Ramiro Franco

TZ Tactics.

Written on Friday June 7, 2013 at 3:30 p.m.

Timezones. For the most part, I like and agree with their purpose. They help maximize the amount of time people spend awake during the day, keeping them less prone to seasonal affective disorder, and saving power for homes and businesses, in turn using less fossil fuels.

My issue with timezones lies in programming, where they are a minefield of problems waiting to happen, and yesterday my coworkers and I managed to blow up a few of them.

The first issue we stumbled on was relatively minor, everything just seemed to be an hour off when it involved daylight savings time. We seemed to have it fixed, until our app went into staging, where all of our times were now around ten hours off. What happened? Turned out in local development where all time was local, things behaved as expected, our staging environment are all running on utc, so whatever method we had in place was simply translating time to local machine time.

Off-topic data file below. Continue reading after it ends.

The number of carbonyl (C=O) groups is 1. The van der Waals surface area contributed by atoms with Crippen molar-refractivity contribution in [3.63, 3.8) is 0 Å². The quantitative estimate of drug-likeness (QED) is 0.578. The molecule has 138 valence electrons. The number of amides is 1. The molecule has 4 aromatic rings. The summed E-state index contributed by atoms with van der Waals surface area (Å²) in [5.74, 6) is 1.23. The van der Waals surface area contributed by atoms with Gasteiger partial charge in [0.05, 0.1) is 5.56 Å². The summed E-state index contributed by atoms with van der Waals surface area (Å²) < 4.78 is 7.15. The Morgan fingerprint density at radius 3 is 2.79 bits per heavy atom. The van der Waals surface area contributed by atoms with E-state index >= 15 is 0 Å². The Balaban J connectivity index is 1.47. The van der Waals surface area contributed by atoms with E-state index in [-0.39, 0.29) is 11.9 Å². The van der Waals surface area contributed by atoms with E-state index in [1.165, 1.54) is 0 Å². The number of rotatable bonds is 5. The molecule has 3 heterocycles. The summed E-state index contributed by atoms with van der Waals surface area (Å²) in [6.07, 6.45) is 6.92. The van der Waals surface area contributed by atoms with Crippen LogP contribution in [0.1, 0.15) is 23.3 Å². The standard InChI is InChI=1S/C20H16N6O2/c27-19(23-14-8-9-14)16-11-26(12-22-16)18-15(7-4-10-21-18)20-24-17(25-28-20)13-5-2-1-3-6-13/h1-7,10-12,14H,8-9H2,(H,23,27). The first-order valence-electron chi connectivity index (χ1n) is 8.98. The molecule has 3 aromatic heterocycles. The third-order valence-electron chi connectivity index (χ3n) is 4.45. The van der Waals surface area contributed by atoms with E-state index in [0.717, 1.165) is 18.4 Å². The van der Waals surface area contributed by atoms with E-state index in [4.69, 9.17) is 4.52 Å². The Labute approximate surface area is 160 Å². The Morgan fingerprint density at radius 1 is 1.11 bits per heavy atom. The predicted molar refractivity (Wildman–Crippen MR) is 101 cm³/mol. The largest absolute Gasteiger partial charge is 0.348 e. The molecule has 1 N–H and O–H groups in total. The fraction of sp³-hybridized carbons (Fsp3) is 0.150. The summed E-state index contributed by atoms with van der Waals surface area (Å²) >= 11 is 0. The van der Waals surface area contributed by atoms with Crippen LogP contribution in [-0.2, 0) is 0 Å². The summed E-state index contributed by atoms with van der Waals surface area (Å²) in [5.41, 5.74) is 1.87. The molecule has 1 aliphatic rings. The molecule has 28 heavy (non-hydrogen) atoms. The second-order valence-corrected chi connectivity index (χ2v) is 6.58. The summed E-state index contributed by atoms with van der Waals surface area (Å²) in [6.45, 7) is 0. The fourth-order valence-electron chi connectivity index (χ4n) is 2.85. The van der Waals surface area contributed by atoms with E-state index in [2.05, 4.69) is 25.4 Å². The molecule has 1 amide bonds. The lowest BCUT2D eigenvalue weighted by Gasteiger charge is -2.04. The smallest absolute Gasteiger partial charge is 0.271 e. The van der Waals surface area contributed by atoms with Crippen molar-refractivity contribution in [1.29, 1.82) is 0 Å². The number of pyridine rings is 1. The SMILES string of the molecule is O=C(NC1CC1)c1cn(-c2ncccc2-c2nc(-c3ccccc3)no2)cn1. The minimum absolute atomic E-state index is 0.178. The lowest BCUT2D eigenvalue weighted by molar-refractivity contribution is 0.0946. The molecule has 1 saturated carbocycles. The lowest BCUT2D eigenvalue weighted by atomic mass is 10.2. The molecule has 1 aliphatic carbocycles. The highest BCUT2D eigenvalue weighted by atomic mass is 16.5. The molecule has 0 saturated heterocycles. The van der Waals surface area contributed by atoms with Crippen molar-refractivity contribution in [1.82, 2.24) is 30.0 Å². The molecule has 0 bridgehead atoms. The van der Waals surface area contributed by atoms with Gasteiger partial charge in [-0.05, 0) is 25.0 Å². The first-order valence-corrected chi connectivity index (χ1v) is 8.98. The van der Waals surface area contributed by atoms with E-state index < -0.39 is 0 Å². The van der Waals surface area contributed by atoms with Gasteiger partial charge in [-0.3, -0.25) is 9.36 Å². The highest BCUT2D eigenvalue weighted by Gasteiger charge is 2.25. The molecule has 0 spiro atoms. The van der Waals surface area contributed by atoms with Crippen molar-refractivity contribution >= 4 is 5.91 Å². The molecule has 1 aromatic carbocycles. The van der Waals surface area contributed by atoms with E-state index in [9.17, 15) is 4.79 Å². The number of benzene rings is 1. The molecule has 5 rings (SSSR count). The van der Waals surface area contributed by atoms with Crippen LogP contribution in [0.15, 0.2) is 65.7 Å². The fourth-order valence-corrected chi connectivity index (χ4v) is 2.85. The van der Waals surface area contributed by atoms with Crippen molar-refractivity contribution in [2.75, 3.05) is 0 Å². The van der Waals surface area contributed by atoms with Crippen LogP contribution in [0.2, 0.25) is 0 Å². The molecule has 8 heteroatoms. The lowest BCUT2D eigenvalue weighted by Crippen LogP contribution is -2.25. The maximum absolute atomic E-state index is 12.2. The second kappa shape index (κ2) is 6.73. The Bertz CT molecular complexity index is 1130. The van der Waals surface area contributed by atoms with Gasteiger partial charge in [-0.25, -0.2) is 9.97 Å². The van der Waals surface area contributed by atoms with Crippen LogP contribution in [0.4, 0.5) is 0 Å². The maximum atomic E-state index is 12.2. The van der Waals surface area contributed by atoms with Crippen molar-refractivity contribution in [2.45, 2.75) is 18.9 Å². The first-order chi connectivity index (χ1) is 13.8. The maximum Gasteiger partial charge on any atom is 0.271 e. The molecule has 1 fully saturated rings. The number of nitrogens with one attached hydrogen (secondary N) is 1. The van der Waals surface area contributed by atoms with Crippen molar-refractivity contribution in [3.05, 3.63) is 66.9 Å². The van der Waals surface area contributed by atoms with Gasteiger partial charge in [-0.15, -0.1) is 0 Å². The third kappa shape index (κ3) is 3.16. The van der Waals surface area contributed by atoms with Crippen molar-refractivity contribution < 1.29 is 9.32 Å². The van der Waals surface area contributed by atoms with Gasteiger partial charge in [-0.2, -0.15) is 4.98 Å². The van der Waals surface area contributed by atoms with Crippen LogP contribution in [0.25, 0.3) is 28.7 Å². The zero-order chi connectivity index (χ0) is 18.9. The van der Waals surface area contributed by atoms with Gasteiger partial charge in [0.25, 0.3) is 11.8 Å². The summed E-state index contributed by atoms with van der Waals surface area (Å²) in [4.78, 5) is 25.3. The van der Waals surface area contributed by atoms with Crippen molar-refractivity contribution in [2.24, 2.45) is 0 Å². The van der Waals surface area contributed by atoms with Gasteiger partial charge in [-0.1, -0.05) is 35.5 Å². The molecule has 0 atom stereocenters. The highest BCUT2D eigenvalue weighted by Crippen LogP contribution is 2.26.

We did eventually stumble onto a clumsy solution that was astonishingly similar to what it was before. We used a little bit of javascript to trim off timezone data attached to date time objects on the front end, then on the back end, took the users choice of timezone, set that as the time zone in a before_save method, and just parsed a time object from the string sans-offset. It's not pretty at all .. but it works:

If anyone knows of a way to clean that up further, I'd love to hear it, but for the time being this seems to be the only way we can generate a Datetime object in the right time zone in Rails.